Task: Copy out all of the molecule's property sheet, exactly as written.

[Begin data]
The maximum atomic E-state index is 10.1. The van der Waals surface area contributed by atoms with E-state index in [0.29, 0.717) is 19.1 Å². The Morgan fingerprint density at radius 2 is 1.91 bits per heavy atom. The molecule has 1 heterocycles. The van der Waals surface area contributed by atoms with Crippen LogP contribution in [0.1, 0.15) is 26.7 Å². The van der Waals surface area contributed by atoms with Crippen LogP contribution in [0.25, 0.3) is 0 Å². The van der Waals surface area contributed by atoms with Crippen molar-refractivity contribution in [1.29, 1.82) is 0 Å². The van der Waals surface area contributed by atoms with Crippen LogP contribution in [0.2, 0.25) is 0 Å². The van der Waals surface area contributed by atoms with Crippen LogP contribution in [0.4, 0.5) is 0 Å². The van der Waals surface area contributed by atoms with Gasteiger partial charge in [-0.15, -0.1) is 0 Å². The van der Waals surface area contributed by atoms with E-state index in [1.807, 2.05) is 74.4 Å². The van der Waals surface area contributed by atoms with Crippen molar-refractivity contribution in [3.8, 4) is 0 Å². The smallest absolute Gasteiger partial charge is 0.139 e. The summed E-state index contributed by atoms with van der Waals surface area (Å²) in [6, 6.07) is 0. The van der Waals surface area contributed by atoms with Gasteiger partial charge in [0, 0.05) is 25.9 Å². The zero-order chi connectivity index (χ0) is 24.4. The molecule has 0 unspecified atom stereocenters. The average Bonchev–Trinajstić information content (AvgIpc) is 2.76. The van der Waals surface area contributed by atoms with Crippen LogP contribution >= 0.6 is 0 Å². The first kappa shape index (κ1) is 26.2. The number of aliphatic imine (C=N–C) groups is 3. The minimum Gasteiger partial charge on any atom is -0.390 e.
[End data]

The maximum atomic E-state index is 10.1. The van der Waals surface area contributed by atoms with E-state index in [0.29, 0.717) is 19.1 Å². The Morgan fingerprint density at radius 2 is 1.91 bits per heavy atom. The molecule has 1 heterocycles. The van der Waals surface area contributed by atoms with Crippen LogP contribution in [0.1, 0.15) is 26.7 Å². The van der Waals surface area contributed by atoms with Crippen LogP contribution in [0.25, 0.3) is 0 Å². The van der Waals surface area contributed by atoms with Crippen molar-refractivity contribution in [1.29, 1.82) is 0 Å². The van der Waals surface area contributed by atoms with Crippen LogP contribution in [0.2, 0.25) is 0 Å². The van der Waals surface area contributed by atoms with Crippen LogP contribution in [0.4, 0.5) is 0 Å². The van der Waals surface area contributed by atoms with Gasteiger partial charge in [-0.15, -0.1) is 0 Å². The van der Waals surface area contributed by atoms with E-state index in [1.807, 2.05) is 74.4 Å². The van der Waals surface area contributed by atoms with Crippen molar-refractivity contribution in [3.8, 4) is 0 Å². The smallest absolute Gasteiger partial charge is 0.139 e. The summed E-state index contributed by atoms with van der Waals surface area (Å²) in [6, 6.07) is 0. The van der Waals surface area contributed by atoms with Gasteiger partial charge in [0, 0.05) is 25.9 Å². The zero-order chi connectivity index (χ0) is 24.4. The molecule has 0 unspecified atom stereocenters. The average Bonchev–Trinajstić information content (AvgIpc) is 2.76. The van der Waals surface area contributed by atoms with Crippen LogP contribution >= 0.6 is 0 Å². The first kappa shape index (κ1) is 26.2. The number of aliphatic imine (C=N–C) groups is 3. The minimum Gasteiger partial charge on any atom is -0.390 e.